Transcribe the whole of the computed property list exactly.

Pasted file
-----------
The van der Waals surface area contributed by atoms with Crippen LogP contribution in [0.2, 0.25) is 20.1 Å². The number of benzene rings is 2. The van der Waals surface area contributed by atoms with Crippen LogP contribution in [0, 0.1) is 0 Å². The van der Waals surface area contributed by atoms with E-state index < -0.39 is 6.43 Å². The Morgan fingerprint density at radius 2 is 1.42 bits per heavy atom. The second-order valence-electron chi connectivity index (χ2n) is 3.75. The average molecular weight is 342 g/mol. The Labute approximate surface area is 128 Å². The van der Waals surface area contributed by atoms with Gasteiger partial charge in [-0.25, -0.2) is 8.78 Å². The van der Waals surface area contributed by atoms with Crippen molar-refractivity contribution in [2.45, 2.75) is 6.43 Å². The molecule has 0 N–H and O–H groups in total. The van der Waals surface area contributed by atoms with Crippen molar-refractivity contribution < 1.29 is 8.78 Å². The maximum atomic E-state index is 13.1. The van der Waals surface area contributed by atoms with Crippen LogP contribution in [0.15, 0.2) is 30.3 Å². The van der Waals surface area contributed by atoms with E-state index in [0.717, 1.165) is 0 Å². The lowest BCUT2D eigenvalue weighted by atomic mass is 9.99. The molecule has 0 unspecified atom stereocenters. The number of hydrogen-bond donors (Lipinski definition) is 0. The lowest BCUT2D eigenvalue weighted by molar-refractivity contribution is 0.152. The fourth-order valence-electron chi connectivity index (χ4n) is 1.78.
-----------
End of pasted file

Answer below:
The van der Waals surface area contributed by atoms with Crippen LogP contribution in [0.2, 0.25) is 20.1 Å². The number of benzene rings is 2. The van der Waals surface area contributed by atoms with Crippen LogP contribution in [0, 0.1) is 0 Å². The van der Waals surface area contributed by atoms with E-state index < -0.39 is 6.43 Å². The Morgan fingerprint density at radius 2 is 1.42 bits per heavy atom. The second-order valence-electron chi connectivity index (χ2n) is 3.75. The average molecular weight is 342 g/mol. The Labute approximate surface area is 128 Å². The van der Waals surface area contributed by atoms with Gasteiger partial charge in [-0.25, -0.2) is 8.78 Å². The van der Waals surface area contributed by atoms with Crippen molar-refractivity contribution in [2.45, 2.75) is 6.43 Å². The molecule has 0 N–H and O–H groups in total. The van der Waals surface area contributed by atoms with Crippen molar-refractivity contribution < 1.29 is 8.78 Å². The maximum atomic E-state index is 13.1. The van der Waals surface area contributed by atoms with Crippen LogP contribution in [0.15, 0.2) is 30.3 Å². The van der Waals surface area contributed by atoms with E-state index in [0.717, 1.165) is 0 Å². The lowest BCUT2D eigenvalue weighted by atomic mass is 9.99. The molecule has 0 unspecified atom stereocenters. The number of hydrogen-bond donors (Lipinski definition) is 0. The lowest BCUT2D eigenvalue weighted by molar-refractivity contribution is 0.152. The fourth-order valence-electron chi connectivity index (χ4n) is 1.78.